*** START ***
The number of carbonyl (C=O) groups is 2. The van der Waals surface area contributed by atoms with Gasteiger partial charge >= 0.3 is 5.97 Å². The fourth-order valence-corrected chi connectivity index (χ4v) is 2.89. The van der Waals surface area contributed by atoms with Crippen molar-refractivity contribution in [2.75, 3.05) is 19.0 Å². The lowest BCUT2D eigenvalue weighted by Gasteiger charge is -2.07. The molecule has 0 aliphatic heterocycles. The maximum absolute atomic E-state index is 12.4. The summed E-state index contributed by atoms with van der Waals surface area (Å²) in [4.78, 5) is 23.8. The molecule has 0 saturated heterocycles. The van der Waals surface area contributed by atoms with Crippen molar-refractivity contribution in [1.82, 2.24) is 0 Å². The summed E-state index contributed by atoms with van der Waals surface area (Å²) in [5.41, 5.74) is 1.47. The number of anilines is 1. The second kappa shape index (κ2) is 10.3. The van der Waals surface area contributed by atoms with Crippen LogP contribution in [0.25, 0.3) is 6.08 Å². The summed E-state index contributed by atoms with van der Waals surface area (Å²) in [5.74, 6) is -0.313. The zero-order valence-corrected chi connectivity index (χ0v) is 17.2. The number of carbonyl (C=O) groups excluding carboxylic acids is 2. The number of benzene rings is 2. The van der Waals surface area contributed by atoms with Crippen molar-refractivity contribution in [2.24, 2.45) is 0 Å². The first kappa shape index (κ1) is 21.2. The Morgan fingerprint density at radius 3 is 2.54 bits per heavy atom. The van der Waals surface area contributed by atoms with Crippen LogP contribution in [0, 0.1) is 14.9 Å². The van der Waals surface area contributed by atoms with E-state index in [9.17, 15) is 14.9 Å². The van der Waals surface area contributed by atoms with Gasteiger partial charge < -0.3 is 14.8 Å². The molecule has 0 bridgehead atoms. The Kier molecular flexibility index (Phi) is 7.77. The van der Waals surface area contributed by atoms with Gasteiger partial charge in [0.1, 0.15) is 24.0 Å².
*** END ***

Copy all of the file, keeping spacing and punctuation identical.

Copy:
The number of carbonyl (C=O) groups is 2. The van der Waals surface area contributed by atoms with Gasteiger partial charge >= 0.3 is 5.97 Å². The fourth-order valence-corrected chi connectivity index (χ4v) is 2.89. The van der Waals surface area contributed by atoms with Crippen molar-refractivity contribution in [2.75, 3.05) is 19.0 Å². The lowest BCUT2D eigenvalue weighted by Gasteiger charge is -2.07. The molecule has 0 aliphatic heterocycles. The maximum absolute atomic E-state index is 12.4. The summed E-state index contributed by atoms with van der Waals surface area (Å²) in [4.78, 5) is 23.8. The molecule has 0 saturated heterocycles. The van der Waals surface area contributed by atoms with Crippen molar-refractivity contribution in [1.82, 2.24) is 0 Å². The summed E-state index contributed by atoms with van der Waals surface area (Å²) in [5.41, 5.74) is 1.47. The number of anilines is 1. The second kappa shape index (κ2) is 10.3. The van der Waals surface area contributed by atoms with Crippen LogP contribution in [0.25, 0.3) is 6.08 Å². The summed E-state index contributed by atoms with van der Waals surface area (Å²) in [5.74, 6) is -0.313. The zero-order valence-corrected chi connectivity index (χ0v) is 17.2. The number of carbonyl (C=O) groups excluding carboxylic acids is 2. The number of benzene rings is 2. The van der Waals surface area contributed by atoms with Crippen molar-refractivity contribution in [2.24, 2.45) is 0 Å². The first kappa shape index (κ1) is 21.2. The Morgan fingerprint density at radius 3 is 2.54 bits per heavy atom. The van der Waals surface area contributed by atoms with Crippen LogP contribution in [0, 0.1) is 14.9 Å². The van der Waals surface area contributed by atoms with E-state index in [9.17, 15) is 14.9 Å². The van der Waals surface area contributed by atoms with Gasteiger partial charge < -0.3 is 14.8 Å². The molecule has 0 bridgehead atoms. The Kier molecular flexibility index (Phi) is 7.77. The van der Waals surface area contributed by atoms with Gasteiger partial charge in [0.1, 0.15) is 24.0 Å².